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Del Reisman Papers
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The Del Reisman Papers, 1936-2011, documents Reisman’s career and life as a writer and as a board member for the Writers Guild of America West (WGAW). The collection includes Reisman’s television scripts spanning 1958 to 1987 and correspondence pertaining to his produced and unproduced television and film projects. It also contains documents created during his work with the WGA and its board from 1989-2005, including his term as President from 1991-1993.
Born on April 13, 1924, Del Reisman grew up in Los Angeles. After attending Hollywood High, Reisman graduated from the University of California, Berkeley with a degree in English/Journalism. During World War II, Reisman served with the U.S. Army Air Forces from 1942-45 and was trained as a bombardier on the B-17 Flying Fortress. He was eventually stationed in East Anglia, England, with the 555th Bomb Squadron, 381st Bomb Group (Heavy), 8th Air Force, flying 35 combat missions, mostly over Northern Europe, and achieved the rank of First Lieutenant. After returning to the States, Reisman, whose mother Rose Judell worked for years in the studio system as executive assistant and script typist, launched his writing career during the “Golden Days” of live television in the 1950s, working on such shows as NBC Matinee Theater, and then as Story Editor for the acclaimed Playhouse 90, on which he worked with producer Martin Manulis, writers Rod Serling, David Shaw, and Robert Alan Arthur, as well as directors such as John Frankenheimer, George Roy Hill, Arthur Penn, and Arthur Hiller. Later, he served as Story Editor for the original acclaimed The Twilight Zone TV series. [He also served as Story Editor and Associate Producer on The Untouchables, and Associate Producer on Rawhide]. Reisman’s prolific string of TV writing includes writing or co-writing episodes of Peyton Place, Cagney & Lacey, Charlie’s Angels, Magnum P.I., Scarecrow & Mrs. King, The Streets of San Francisco, Cannon, Little House on the Prairie, Lou Grant, The Six Million Dollar Man, Flamingo Road, The Blue Knight, Banacek, Harry O, Kung Fu, Ghost Story, Airwolf, and The Yellow Rose (TV’s Alice spin-off), among many hit TV shows. His screen credits include 1973’s The Take (co-written with Franklin Coen, based on a novel by G.F. Newman). A WGAW member since 1965, Del Reisman served as WGAW president from 1991-93, as well as the Guild’s vice president from 1987-91, and a member of the WGAW Board of Directors from 1979-87. He also chaired three consecutive WGA Negotiating Committees during the Guild’s rounds of contract negotiations over the years. Over the years, Reisman also served as chairman or member of over 20 WGAW Committees, including participating on TV Credits, Basic Cable, Strike Study, Outreach, Professional Status of Writers, Blacklist Credits, and President's Task Force on Communication. He was also a longtime member of the Board of Trustees of the Writers Guild Foundation from 1994-2005 and 2007 to the present. For his longtime Guild service, Reisman was awarded the WGAW’s Morgan Cox Award in 1999, given to those Guild members “whose vital ideas, continuing efforts, and personal sacrifice best exemplify the ideal of service to the Guild.” Reisman continued to impact Hollywood’s next generation of writers serving as a faculty member at the American Film Institute, teaching screenwriting in AFI’s Feature Film and Television Development Program for the past 15 years. He was also a longtime, active member of the Library of Congress’ National Film Preservation Board, playing a key role over the years to help preserve and restore some of our nation’s most important film treasures. [In 2010], Reisman volunteered to participate in the Writers Guild Foundation’s inaugural Veteran Writers Workshop … personally instructing and mentoring Army, Air Force, and Navy war veterans and service personnel in the craft of writing.” Reisman died in 2011 at the age of 86. — Adapted from WGAW press release.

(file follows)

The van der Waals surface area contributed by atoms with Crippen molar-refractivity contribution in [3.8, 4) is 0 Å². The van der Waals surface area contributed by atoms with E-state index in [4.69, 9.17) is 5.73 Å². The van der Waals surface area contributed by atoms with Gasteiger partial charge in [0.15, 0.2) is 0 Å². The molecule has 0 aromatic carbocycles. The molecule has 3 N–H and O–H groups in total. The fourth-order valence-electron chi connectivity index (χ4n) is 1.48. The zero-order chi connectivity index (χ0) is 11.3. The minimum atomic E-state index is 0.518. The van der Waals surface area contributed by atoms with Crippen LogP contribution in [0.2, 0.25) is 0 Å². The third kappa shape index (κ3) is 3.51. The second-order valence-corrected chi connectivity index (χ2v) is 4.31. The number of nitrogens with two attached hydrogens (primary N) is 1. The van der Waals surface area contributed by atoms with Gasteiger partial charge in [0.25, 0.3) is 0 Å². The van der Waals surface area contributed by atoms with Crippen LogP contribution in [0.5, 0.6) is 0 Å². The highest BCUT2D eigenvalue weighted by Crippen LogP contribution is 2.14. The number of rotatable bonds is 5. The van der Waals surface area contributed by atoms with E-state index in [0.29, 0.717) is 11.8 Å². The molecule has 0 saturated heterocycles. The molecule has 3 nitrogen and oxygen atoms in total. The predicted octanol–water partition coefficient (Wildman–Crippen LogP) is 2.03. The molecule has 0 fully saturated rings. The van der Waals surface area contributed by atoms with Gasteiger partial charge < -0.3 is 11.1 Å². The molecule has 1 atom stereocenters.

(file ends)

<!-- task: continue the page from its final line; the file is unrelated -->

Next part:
15.65 linear feet
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